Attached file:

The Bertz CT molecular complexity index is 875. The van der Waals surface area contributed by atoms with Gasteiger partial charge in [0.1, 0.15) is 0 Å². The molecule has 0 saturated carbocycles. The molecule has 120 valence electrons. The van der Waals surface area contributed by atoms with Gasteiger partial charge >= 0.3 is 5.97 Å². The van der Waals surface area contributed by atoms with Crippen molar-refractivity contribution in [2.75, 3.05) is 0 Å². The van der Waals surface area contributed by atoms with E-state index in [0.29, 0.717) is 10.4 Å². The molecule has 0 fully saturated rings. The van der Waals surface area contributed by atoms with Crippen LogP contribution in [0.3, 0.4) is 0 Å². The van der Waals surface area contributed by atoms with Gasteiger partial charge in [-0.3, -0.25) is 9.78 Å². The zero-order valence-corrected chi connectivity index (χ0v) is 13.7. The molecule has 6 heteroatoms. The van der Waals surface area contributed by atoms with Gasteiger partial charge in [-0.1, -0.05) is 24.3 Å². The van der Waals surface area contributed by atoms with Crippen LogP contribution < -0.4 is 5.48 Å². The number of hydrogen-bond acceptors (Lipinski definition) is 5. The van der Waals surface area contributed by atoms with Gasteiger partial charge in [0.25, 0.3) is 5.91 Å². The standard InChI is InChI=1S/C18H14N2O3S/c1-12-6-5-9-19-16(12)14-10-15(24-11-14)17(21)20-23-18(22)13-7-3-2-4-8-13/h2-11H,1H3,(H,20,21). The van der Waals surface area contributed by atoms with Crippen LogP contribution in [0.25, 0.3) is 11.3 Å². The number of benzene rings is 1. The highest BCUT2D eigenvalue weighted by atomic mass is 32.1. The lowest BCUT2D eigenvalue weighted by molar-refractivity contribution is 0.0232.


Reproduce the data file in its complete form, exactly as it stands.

The Bertz CT molecular complexity index is 875. The van der Waals surface area contributed by atoms with Gasteiger partial charge in [0.1, 0.15) is 0 Å². The molecule has 0 saturated carbocycles. The molecule has 120 valence electrons. The van der Waals surface area contributed by atoms with Gasteiger partial charge >= 0.3 is 5.97 Å². The van der Waals surface area contributed by atoms with Crippen molar-refractivity contribution in [2.75, 3.05) is 0 Å². The van der Waals surface area contributed by atoms with E-state index in [0.29, 0.717) is 10.4 Å². The molecule has 0 fully saturated rings. The van der Waals surface area contributed by atoms with Crippen LogP contribution in [0.3, 0.4) is 0 Å². The van der Waals surface area contributed by atoms with Gasteiger partial charge in [-0.3, -0.25) is 9.78 Å². The zero-order valence-corrected chi connectivity index (χ0v) is 13.7. The molecule has 6 heteroatoms. The van der Waals surface area contributed by atoms with Gasteiger partial charge in [-0.1, -0.05) is 24.3 Å². The van der Waals surface area contributed by atoms with Crippen LogP contribution < -0.4 is 5.48 Å². The number of hydrogen-bond acceptors (Lipinski definition) is 5. The van der Waals surface area contributed by atoms with Gasteiger partial charge in [0.25, 0.3) is 5.91 Å². The standard InChI is InChI=1S/C18H14N2O3S/c1-12-6-5-9-19-16(12)14-10-15(24-11-14)17(21)20-23-18(22)13-7-3-2-4-8-13/h2-11H,1H3,(H,20,21). The van der Waals surface area contributed by atoms with Crippen LogP contribution in [0.25, 0.3) is 11.3 Å². The number of benzene rings is 1. The highest BCUT2D eigenvalue weighted by atomic mass is 32.1. The lowest BCUT2D eigenvalue weighted by molar-refractivity contribution is 0.0232.